Monday, December 6, 2010

a winter song + ode to the treadmill

tonight i headed straight for the gym after work.  I knew today was going to be a blistering 32 degrees outside (dropping to 27 tonight), and since I don’t typically leave work until after 5pm, it’s most definitely dark.  So, unless I’m meeting Pois on the river, it’s tough to go home, strap on the winter gear and head out into the wind alone.  
But as I climbed the stairs from the Copley T stop and headed up Boylston to my brand new gym, I tasted the sharp, sweet ice of winter.  It caught me right between the tonsils.  It was lovely.  I was tempted to turn on my heels and beeline it to the apt for some my first bitter cold run out on the river, but beat back the urge and thought maturely, “right, just get in the doors, find a treadmill without one of those stupid tv screens and you’ll be in the clear. it’s too dark and too cold and you’re too alone for a river run.”  Smart Kay.  Tonight’s workout was an easy 5mi (easy is NOT typically the word I would use to describe a treadmill workout because all my mind wants to do is be entertained and after watching skinny legs and faceless arms pumping for the better part of 35 minutes, it gets o-l-d).  But I had a solid play list and my mind actually wanted to not think for a while. So I zoned.
I feel like this time last year I wrote a lot about my “dready tready” workouts.  How annoying-yet-necessary the gym was in the cold, short days of winter.  Wow, how time flies!  On the coattails of being thankful, I need to give some credit to the treadmill - more specifically, The Woodway, “For the Long Run”.  This sucker is made up of slabs of rubber tread that “give” a bit when you run, making it feel like trail but without all the obstacles.  I love them.  So while my heart beats for the outdoors, on the days I need four walls and an electronic machine to make my heart race, I will head to the gym, and I will honor the belt of tread.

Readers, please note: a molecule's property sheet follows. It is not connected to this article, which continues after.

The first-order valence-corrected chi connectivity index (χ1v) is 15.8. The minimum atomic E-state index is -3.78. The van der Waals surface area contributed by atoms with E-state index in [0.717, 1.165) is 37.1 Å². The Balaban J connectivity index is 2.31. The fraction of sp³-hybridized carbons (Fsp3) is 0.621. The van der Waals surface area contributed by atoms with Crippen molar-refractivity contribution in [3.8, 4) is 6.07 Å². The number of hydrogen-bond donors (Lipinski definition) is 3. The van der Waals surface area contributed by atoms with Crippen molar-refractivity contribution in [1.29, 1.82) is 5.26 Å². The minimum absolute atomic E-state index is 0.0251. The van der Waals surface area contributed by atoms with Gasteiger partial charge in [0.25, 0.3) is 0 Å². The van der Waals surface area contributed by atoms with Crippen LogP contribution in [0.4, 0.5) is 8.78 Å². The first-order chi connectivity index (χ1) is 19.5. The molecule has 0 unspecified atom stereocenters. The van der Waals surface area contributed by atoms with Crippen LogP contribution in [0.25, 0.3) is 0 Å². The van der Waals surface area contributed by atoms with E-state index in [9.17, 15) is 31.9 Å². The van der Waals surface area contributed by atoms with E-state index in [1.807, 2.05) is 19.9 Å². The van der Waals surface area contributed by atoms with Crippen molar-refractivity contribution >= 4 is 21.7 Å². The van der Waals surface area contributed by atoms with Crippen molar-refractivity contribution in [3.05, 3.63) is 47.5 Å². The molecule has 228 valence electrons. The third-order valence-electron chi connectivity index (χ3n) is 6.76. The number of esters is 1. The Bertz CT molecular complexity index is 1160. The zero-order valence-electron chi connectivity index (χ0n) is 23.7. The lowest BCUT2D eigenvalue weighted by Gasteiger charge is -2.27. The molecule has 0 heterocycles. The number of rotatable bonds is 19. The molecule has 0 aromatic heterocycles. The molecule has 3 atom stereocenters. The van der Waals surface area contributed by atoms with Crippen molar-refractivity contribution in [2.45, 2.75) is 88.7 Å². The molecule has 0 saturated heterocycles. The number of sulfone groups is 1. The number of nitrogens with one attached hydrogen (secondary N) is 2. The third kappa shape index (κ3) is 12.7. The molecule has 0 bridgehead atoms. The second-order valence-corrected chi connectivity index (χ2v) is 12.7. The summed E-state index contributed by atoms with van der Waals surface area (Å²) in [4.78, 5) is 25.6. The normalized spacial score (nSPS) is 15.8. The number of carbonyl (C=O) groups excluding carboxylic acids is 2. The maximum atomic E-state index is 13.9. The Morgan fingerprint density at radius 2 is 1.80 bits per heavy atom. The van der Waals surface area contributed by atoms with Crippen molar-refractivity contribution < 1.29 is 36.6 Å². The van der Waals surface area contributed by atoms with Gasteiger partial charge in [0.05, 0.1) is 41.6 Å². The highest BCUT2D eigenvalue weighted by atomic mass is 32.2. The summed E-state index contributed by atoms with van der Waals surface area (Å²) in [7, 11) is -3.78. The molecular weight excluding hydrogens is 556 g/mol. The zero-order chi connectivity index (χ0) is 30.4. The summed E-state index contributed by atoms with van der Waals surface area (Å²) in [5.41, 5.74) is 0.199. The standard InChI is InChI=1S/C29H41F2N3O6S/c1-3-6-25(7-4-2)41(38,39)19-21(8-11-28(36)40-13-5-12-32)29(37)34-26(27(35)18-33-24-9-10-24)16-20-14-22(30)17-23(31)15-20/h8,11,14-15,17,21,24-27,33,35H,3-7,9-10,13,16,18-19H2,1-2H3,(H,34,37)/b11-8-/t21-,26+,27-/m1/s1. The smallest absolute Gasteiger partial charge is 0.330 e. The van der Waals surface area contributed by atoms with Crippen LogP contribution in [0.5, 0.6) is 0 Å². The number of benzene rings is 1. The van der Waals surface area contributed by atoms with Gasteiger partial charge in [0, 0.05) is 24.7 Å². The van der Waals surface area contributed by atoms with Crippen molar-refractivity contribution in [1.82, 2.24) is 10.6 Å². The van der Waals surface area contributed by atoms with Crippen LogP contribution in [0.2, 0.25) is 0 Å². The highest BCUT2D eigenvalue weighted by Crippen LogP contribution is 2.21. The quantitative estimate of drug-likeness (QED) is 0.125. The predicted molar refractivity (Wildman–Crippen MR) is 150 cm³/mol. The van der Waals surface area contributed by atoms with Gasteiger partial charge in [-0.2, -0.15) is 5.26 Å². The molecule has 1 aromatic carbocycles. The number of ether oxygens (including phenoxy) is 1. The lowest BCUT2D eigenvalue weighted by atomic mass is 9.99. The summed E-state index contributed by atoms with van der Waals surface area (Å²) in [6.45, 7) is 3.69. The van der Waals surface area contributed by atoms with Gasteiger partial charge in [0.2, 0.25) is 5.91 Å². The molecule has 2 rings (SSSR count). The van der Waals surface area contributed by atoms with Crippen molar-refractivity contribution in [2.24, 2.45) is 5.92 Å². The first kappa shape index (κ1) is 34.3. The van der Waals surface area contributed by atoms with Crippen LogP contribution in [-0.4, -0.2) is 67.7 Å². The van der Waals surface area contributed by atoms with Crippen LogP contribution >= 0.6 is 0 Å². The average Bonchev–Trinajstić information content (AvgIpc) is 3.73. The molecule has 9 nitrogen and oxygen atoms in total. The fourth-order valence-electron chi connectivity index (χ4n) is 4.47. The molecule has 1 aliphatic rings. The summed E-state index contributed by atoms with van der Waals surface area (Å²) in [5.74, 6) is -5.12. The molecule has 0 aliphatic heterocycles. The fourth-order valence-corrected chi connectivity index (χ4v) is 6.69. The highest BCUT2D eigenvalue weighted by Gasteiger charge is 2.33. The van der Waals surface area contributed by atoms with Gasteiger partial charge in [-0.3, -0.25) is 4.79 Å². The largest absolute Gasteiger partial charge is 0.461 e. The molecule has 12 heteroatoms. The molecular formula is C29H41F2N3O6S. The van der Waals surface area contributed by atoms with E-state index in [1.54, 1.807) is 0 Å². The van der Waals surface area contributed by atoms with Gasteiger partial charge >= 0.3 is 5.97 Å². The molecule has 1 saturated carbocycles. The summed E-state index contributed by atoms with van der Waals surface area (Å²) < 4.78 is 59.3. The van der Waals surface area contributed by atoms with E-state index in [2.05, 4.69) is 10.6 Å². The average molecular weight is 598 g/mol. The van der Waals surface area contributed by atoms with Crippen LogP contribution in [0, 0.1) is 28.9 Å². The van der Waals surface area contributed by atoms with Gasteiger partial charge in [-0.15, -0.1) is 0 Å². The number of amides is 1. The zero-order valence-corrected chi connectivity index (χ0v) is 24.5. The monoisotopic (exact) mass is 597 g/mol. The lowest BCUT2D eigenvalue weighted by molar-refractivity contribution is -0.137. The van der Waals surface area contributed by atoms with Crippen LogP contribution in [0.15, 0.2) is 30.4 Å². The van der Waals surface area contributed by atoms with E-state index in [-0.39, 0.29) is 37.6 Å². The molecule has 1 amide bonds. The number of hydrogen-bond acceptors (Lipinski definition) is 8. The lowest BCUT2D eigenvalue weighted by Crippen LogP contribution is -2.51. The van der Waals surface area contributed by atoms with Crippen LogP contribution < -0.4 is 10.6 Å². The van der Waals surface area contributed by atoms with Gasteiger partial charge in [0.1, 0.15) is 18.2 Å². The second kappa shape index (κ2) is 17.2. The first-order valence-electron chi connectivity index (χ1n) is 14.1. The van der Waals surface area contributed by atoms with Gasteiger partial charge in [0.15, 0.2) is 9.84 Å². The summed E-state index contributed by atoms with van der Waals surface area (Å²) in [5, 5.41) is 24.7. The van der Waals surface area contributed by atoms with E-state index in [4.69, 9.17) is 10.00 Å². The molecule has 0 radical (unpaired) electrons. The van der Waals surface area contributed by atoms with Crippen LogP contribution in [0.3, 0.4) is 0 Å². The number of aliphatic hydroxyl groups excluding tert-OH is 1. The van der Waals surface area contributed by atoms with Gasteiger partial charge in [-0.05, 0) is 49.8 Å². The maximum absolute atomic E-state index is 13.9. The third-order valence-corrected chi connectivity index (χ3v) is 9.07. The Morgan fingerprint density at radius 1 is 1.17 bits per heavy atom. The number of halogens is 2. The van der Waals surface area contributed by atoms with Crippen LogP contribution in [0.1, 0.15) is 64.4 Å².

Ode to the Treadmill
As much as the day’s cologne from the hairy man beside me burns 
my nostrils and perms my hair, you’re not so bad.  
You keep me honest, but I hate it when you tell me 
I’m running a slower pace than I expected.  I think sometimes you’re lying.  
But you’re a computer, so probably not.
You set my pace - for long runs, for tempos, for speedwork.  
And though I know my limits, your “+” button gets me excited.  
I stretch those limits with you and feel accomplished 
when I can round off the minutes on the clock.  
And even when I crank you up to 2.5%, you don’t mock me when I start wheezing.
I throw my feet off either side of your belt a lot and you don’t judge me, 
I set goals and break thresholds and you don’t second-guess my actions.  
You don’t ask me where I am when I opt for the outdoors
You’re not jealous, but you kick my ass with no strings attached and
you do the job well. and when i hit stop, you boast my stats for a hot minute